Diabetes: Types and Complications It Can Lead To


Diabetes is a metabolic disease in which the body’s inability to produce any or enough insulin causes elevated levels of sugar or glucose in the blood. People with high blood sugar will typically experience polyuria (frequent urination), become increasingly thirsty (polydipsia) and hungry (polyphagia).


What and when you eat can affect your blood sugar level. It is carbohydrate foods like breads, cereals, rice, pasta, fruits, milk, and desserts that can cause the rise.


There’re three types of diabetes:

  1. Type 1 Diabetes: The body does not produce insulin. Some people may refer to this type as insulin-dependent diabetes, juvenile diabetes, or early-onset diabetes. People usually develop type 1 diabetes before their 40th year, often in early adulthood or teenage years. People with type 1 diabetes will need to take insulin injections for the rest of their life.
  2. Type 2 Diabetes: The body does not produce enough insulin for proper function, or the cells in the body do not react to insulin (insulin resistance). Approximately 90% of all cases of diabetes worldwide are type 2. Some people may be able to control their type 2 diabetes symptoms by losing weight, following a healthy diet, doing plenty of exercise, and monitoring their blood glucose levels.
  3. Gestational Diabetes: This type affects females during pregnancy. Some women have very high levels of glucose in their blood, and their bodies are unable to produce enough insulin to transport all of the glucose into their cells, resulting in progressively rising levels of glucose. The majority of gestational diabetes people can control their diabetes with exercise and diet.


If diabetes is not adequately controlled, you will have a significantly higher risk of developing complications like:

  • Eye complications: glaucoma, cataracts, diabetic retinopathy, and some others.
  • Foot complications: neuropathy, ulcers, and sometimes gangrene which may require that the foot be amputated.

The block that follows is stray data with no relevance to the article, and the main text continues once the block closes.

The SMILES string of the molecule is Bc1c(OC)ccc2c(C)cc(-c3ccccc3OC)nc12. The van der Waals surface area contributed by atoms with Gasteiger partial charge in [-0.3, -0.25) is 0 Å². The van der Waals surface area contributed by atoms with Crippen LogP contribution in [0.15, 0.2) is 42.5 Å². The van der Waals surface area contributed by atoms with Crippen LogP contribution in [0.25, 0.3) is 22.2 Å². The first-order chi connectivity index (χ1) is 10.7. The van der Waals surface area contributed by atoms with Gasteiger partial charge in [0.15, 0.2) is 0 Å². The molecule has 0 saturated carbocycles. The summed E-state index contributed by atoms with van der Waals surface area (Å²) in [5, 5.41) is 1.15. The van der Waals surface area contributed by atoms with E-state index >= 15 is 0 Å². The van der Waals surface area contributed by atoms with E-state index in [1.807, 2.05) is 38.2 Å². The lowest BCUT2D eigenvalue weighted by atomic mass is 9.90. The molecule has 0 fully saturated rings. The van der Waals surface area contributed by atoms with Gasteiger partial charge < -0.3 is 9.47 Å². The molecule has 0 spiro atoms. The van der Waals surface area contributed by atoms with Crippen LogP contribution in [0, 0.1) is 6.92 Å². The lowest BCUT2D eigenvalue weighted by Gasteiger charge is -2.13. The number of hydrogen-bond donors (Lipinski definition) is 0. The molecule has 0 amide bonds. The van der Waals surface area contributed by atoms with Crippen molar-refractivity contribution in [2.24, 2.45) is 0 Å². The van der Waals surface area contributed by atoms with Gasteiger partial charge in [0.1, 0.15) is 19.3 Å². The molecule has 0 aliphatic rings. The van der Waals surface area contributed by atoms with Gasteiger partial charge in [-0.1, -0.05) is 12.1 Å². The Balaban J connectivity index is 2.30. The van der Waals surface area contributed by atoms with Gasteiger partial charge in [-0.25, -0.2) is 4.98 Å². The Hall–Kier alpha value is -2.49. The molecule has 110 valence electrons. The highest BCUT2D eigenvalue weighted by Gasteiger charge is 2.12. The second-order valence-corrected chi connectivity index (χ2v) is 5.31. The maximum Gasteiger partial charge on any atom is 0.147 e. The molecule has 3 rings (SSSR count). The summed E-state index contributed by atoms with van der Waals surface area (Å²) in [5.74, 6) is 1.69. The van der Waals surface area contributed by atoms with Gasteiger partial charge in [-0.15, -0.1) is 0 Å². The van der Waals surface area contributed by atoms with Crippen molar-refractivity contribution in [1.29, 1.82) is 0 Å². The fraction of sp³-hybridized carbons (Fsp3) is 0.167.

• Skin complications: people with diabetes are more susceptible to skin infections and skin disorders.
  • Heart problems: such as ischemic heart disease, when the blood supply to the heart muscle is diminished.
  • Hypertension: common in people with diabetes, which can raise the risk of kidney disease, eye problems, heart attack and stroke.
  • Mental health: uncontrolled diabetes raises the risk of suffering from depression, anxiety and some other mental disorders.
  • Hearing loss: diabetes people have a higher risk of developing hearing problems.
  • Gum disease: there is a much higher prevalence of gum disease among diabetes people.
  • Gastroparesis: the muscles of the stomach stop working properly.
  • Ketoacidosis: a combination of ketosis and acidosis; accumulation of ketone bodies and acidity in the blood.
  • Neuropathy: diabetic neuropathy is a type of nerve damage which can lead to several different problems.
  • HHNS (Hyperosmolar Hyperglycemic Nonketotic Syndrome): blood glucose levels shoot up too high, and there are no ketones present in the blood or urine. It is an emergency condition.
  • Nephropathy: uncontrolled blood pressure can lead to kidney disease
  • PAD (peripheral arterial disease): symptoms may include pain in the leg, tingling and sometimes problems walking properly.
  • Stroke: if blood pressure, cholesterol levels, and blood glucose levels are not controlled, the risk of stroke increases significantly.
  • Erectile dysfunction: male impotence.
  • Infections: people with badly controlled diabetes are much more susceptible to infections.
  • Healing of wounds: cuts and lesions take much longer to heal.


Diabetes type 1 and 2 usually lasts a lifetime; but however, some people have managed to get rid of their symptoms through a combination of exercise, diet and body weight control.


photo: mymedspricelist.com

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